This is one of those epoch-making books that colors how you see everything that comes after it. At the height of the painfully certain 1980's, with Thatcherism and Reaganomics out there telling everyone just how it is, Ciaran Carson came along with his marathon Whitman-inspired lines and his almost naively inquisitive tone, and presaged the decade of uncertainty that was the 1990's.
But I don't think this book sets out to redefine anything. Instead, it strips away layers of definition, its long irregular lines reflecting the shapelessness of the ideas Carson seeks. Violent Belfast, which through most of the Twentieth Century was the opposite of a literary city, here becomes a beacon every bit equal to Leopold Bloom's Dublin. But how can a person find himself in a city where maps lie, where memory is unreliable, and where indirection is the rule rather than the norm?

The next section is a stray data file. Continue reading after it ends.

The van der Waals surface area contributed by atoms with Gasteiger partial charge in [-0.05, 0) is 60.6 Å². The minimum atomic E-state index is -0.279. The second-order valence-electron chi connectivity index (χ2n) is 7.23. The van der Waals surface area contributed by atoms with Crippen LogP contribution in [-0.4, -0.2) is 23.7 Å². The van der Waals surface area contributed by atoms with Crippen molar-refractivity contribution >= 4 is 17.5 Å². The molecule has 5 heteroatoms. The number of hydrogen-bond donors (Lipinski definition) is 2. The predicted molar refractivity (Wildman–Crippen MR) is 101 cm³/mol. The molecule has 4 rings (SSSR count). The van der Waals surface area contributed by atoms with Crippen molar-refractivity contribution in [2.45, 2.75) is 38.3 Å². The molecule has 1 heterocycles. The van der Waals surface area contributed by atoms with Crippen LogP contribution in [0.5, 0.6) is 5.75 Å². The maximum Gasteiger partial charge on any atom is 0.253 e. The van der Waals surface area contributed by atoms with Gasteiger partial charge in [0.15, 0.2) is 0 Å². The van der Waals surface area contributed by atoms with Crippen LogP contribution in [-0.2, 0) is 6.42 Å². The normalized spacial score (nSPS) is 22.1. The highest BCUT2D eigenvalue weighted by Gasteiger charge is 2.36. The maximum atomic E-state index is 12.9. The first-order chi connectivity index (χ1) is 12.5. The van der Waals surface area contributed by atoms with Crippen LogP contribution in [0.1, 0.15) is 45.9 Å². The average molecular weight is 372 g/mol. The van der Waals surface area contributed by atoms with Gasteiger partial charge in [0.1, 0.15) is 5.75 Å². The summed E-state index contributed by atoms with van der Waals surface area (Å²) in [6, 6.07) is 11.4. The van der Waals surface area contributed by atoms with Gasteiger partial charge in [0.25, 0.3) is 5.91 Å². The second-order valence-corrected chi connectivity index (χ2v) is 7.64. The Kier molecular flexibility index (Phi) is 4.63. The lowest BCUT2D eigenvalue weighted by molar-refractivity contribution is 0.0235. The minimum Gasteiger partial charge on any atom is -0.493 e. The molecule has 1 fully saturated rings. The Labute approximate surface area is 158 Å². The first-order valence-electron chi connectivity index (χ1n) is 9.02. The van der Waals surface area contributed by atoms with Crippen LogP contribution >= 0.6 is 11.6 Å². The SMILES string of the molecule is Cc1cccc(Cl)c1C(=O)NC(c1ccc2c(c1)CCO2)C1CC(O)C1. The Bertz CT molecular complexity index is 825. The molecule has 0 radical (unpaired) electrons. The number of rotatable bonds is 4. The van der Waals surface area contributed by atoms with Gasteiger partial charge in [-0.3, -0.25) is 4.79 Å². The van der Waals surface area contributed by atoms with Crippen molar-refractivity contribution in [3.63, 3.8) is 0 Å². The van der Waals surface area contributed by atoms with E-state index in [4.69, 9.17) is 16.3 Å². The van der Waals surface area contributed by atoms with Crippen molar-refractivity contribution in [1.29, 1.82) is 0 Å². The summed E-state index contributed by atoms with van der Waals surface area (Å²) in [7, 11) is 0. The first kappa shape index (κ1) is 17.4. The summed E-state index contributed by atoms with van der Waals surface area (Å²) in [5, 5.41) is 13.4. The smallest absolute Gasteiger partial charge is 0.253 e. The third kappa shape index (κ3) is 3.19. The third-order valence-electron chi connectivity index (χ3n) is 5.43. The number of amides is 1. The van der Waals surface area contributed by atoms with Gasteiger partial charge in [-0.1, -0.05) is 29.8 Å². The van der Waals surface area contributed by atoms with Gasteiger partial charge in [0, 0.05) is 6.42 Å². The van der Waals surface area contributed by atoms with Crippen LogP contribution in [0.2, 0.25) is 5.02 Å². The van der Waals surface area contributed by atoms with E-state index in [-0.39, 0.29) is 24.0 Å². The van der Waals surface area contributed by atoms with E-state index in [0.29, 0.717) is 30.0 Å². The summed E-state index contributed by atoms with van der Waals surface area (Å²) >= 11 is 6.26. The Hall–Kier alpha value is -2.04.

Of course, he can't. And that is the message Carson brings to the fore with this slim volume. Carson evades the grim despair that pervades much current poetry, but his formless indecision is an accurate reflection of the search for purpose and shape we see so often today. Really, Carson seems almost optimistic, even downright happy, in the lack of specificity that his city imposes on his life. Why, there are so many ways to grow!
Recommended for lovers of poetry, students of history, and devotees of human nature. Carson's "The Irish for No" is one of those rare books that has already influenced you in ways you don't know. And once you read it, the influence only becomes that much more powerful.